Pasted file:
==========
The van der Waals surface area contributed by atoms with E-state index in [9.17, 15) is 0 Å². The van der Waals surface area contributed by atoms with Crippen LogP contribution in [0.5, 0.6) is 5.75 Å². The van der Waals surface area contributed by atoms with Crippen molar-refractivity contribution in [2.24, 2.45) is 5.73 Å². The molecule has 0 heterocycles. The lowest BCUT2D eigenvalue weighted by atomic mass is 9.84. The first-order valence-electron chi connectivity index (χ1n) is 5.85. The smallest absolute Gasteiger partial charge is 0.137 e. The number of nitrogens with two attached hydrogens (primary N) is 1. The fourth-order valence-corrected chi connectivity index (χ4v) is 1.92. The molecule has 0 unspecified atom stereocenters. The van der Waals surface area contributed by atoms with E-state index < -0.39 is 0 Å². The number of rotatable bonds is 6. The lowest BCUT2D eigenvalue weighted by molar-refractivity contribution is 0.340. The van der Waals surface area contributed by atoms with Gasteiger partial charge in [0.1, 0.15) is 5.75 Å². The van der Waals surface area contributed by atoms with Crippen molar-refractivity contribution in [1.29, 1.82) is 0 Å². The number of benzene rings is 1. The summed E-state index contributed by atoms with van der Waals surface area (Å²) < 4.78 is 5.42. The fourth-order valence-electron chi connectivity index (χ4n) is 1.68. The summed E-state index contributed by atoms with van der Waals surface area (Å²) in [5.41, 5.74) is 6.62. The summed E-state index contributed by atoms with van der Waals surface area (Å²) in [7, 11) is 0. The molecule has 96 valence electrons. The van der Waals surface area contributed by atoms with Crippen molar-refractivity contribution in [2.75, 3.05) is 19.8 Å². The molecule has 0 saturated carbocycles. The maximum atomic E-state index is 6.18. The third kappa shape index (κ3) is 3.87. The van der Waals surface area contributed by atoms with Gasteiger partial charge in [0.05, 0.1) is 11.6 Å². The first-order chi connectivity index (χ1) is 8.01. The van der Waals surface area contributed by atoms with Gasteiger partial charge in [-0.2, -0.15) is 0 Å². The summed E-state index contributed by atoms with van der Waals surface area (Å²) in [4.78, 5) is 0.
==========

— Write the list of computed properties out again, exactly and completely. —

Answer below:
The van der Waals surface area contributed by atoms with E-state index in [9.17, 15) is 0 Å². The van der Waals surface area contributed by atoms with Crippen LogP contribution in [0.5, 0.6) is 5.75 Å². The van der Waals surface area contributed by atoms with Crippen molar-refractivity contribution in [2.24, 2.45) is 5.73 Å². The molecule has 0 heterocycles. The lowest BCUT2D eigenvalue weighted by atomic mass is 9.84. The first-order valence-electron chi connectivity index (χ1n) is 5.85. The smallest absolute Gasteiger partial charge is 0.137 e. The number of nitrogens with two attached hydrogens (primary N) is 1. The fourth-order valence-corrected chi connectivity index (χ4v) is 1.92. The molecule has 0 unspecified atom stereocenters. The van der Waals surface area contributed by atoms with E-state index < -0.39 is 0 Å². The number of rotatable bonds is 6. The lowest BCUT2D eigenvalue weighted by molar-refractivity contribution is 0.340. The van der Waals surface area contributed by atoms with Gasteiger partial charge in [0.1, 0.15) is 5.75 Å². The van der Waals surface area contributed by atoms with Crippen molar-refractivity contribution in [1.29, 1.82) is 0 Å². The number of benzene rings is 1. The summed E-state index contributed by atoms with van der Waals surface area (Å²) < 4.78 is 5.42. The fourth-order valence-electron chi connectivity index (χ4n) is 1.68. The summed E-state index contributed by atoms with van der Waals surface area (Å²) in [5.41, 5.74) is 6.62. The summed E-state index contributed by atoms with van der Waals surface area (Å²) in [7, 11) is 0. The molecule has 96 valence electrons. The van der Waals surface area contributed by atoms with Crippen molar-refractivity contribution in [2.75, 3.05) is 19.8 Å². The molecule has 0 saturated carbocycles. The maximum atomic E-state index is 6.18. The third kappa shape index (κ3) is 3.87. The van der Waals surface area contributed by atoms with Gasteiger partial charge in [0.05, 0.1) is 11.6 Å². The first-order chi connectivity index (χ1) is 8.01. The van der Waals surface area contributed by atoms with Gasteiger partial charge in [-0.2, -0.15) is 0 Å². The summed E-state index contributed by atoms with van der Waals surface area (Å²) in [4.78, 5) is 0.